Gregg Popovich showed up to Air Force intelligence training like a super-spy

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Dan Devine
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The San Antonio Spurs' return to the NBA Finals, and strong performance there thus far, has meant increased attention on a team and organization that doesn't exactly court the spotlight. Sometimes, that means learning more about people from whom we haven't heard much, like sharpshooting Game 3 heroes Danny Green and Gary Neal. Sometimes, it means lavishing a bit more deserved praise on celebrated stars like Tim Duncan, Tony Parker and Manu Ginobili, who (despite not playing especially well themselves) earned their 100th playoff victory as a "Big Three" on Tuesday.

And sometimes, when we're lucky, it means getting more information about the fascinating and irascible Gregg Popovich, the leader of the Spurs' near-dynastic charge, whose famously brusque demeanor only makes us want to know more about him. A recent Sports Illustrated deep-dive scratched the itch a bit, with Jack McCallum telling us that "all who know [Pop] well [describe him] as smart, funny, compassionate and even warm." But it didn't go all the way, thanks in large part to Pop's reticence to speak to McCallum about himself, which he described using two more words than he did during one recent sideline interview: "It's an Academy thing."

That's the Air Force Academy, from which Pop graduated in 1970 with a degree in Soviet studies and a pretty perfect yearbook entry. So Brad Townsend of the Dallas Morning News went back to the academy in search of some folks who would talk about the man they knew as "Popo" — Joe Kreimborg, Bill Purcell and Charlie Brown, who played with Popovich on the Air Force basketball team for three seasons, went on to become commercial pilots and still keep up with their old teammate.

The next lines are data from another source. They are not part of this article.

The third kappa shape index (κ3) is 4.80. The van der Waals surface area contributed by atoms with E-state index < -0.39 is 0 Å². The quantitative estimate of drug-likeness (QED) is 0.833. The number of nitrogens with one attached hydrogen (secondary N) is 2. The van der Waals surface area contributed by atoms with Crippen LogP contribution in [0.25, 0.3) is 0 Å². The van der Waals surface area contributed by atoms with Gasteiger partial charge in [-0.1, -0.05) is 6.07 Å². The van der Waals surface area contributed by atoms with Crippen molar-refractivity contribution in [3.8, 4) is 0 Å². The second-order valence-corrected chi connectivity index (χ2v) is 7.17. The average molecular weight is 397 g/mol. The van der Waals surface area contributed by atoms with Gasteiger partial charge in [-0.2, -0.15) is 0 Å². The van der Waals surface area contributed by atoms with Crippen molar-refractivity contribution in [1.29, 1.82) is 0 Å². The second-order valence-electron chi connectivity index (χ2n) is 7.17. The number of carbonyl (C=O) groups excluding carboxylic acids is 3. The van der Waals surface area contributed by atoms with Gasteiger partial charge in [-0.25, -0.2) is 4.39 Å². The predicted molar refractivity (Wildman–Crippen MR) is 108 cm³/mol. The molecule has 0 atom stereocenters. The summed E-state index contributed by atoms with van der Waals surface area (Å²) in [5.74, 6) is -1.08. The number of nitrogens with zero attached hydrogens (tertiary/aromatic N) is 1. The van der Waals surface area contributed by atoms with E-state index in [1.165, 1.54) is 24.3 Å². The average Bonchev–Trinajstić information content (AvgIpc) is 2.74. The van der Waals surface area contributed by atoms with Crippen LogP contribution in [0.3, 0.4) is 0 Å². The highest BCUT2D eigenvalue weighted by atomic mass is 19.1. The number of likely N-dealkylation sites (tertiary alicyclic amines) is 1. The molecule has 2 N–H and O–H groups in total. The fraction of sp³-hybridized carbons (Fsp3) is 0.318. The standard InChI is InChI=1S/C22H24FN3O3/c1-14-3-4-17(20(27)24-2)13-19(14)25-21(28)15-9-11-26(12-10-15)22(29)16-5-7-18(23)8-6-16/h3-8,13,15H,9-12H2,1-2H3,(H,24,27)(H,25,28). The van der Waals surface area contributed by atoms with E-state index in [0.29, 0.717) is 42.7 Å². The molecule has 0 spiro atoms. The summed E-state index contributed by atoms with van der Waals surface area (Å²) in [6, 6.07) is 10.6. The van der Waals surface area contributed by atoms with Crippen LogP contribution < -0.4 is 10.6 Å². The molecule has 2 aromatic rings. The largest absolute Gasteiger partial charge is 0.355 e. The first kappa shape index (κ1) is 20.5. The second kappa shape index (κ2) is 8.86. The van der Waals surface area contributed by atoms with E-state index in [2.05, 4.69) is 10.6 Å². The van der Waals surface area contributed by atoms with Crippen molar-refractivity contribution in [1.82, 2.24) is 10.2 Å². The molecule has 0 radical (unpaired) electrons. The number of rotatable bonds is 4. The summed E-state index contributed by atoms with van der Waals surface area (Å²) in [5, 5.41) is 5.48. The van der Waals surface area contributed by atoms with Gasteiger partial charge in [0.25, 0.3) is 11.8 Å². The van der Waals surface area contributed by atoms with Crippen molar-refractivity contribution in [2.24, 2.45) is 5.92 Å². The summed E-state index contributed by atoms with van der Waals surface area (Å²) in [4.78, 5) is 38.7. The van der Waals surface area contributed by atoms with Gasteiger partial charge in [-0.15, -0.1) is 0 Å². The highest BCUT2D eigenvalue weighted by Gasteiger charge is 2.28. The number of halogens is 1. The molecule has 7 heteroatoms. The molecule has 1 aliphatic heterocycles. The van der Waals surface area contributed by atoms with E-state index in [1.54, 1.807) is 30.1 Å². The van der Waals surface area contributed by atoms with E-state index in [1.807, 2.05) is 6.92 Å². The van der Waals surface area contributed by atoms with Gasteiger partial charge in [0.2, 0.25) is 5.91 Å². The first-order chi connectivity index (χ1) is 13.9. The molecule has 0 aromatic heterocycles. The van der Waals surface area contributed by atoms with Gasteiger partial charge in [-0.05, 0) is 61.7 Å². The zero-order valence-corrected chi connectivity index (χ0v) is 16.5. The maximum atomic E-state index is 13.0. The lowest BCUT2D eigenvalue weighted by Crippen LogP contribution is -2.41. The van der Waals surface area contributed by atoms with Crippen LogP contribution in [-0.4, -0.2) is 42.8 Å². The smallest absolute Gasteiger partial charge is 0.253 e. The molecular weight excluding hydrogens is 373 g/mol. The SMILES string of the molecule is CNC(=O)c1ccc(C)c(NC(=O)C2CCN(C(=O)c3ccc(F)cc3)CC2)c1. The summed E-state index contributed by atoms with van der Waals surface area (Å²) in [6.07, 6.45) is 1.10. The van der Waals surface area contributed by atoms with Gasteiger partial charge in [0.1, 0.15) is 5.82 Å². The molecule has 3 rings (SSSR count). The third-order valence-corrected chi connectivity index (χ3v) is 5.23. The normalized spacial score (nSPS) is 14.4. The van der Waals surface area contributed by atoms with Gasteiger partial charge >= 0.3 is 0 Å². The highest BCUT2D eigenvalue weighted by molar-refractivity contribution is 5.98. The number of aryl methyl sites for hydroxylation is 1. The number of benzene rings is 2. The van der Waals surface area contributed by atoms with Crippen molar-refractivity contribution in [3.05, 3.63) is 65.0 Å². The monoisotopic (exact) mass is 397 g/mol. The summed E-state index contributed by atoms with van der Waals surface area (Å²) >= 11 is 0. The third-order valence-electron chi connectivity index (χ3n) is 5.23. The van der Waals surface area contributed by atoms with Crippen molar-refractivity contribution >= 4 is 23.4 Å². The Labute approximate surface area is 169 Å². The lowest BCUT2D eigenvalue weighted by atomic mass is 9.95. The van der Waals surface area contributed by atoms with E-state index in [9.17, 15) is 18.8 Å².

Townsend's whole story about the relationship these four men have forged over the decades is great and well worth your time, but from a "this is the most interesting man in the world" perspective, no nugget's as rich as the one about the intelligence training Popovich received while at the academy.

In his SI feature, McCallum cites a passage from Jan Hubbard's "History of the San Antonio Spurs" in which Pop discusses his brief stint as an intelligence officer in eastern Turkey: "People had me carrying guns like I was some kind of spy. The more I would deny it, the more they'd roll their eyes and say, 'Yeah, sure. Come on.' I was stationed on the border, but it wasn't like I was James Bond."

As Pop's buddies told Townsend, though, that wasn't always the case:

They also remember the Popo who loved Elvis, majored in Russian studies and spoke that language fluently. While going through intelligence training, he apparently envisioned himself as a real-life James Bond.

“When he went to his Air Force spy school, he drove his Corvette and wore a $300 suit to his first assignment,” Kreimborg said. “He walked into the office, and they said, ‘You need to go to Sears to buy a suit, and you’d probably be better off driving a Corvair.’”

That advice might have helped serve Pop/Popo's purposes as an intelligence gatherer and Air Force officer, but man, it's kind of a bummer now.

How cool would it be if Pop rolled up to every Spurs practice in full Connery black tie behind the wheel of a mid-'60s Aston Martin, looking just the merest bit bemused after having figured out the precise right strategy to defang the league's best offenses while sharing a fine cocktail or two with the world's most powerful and dangerous people? That's right: Incredibly cool. Instead, we mostly get tan suits, sweaty T-shirts, team polos and scowls.

Oh, well. Maybe it's for the best. If Pop was out there shaken-not-stirred'ing his way around the NBA world, he might not be quite as hard at work in totally redefining his team's identity to keep pace with changing times, honing and molding talented but raw players into reliable role players to keep his core's championship window alive, and figuring out how to give the most talented players in the world fits with his schemes and designs. The way things are gives Spurs fans chances to celebrate, which, y'know, they seem to appreciate. I guess not having Gregg Popovich: Fancy Suit-Wearing, Corvette-Driving Espionage Expert has been, on balance, a positive thing.

But if you think for one second I'm not going to sit here and start brainstorming ways to get Pop in the mix to replace Daniel Craig after "Bond 25," you're out of your mind, man.

Hat-tip to friend of the program Marcel Mutoni of SLAM.

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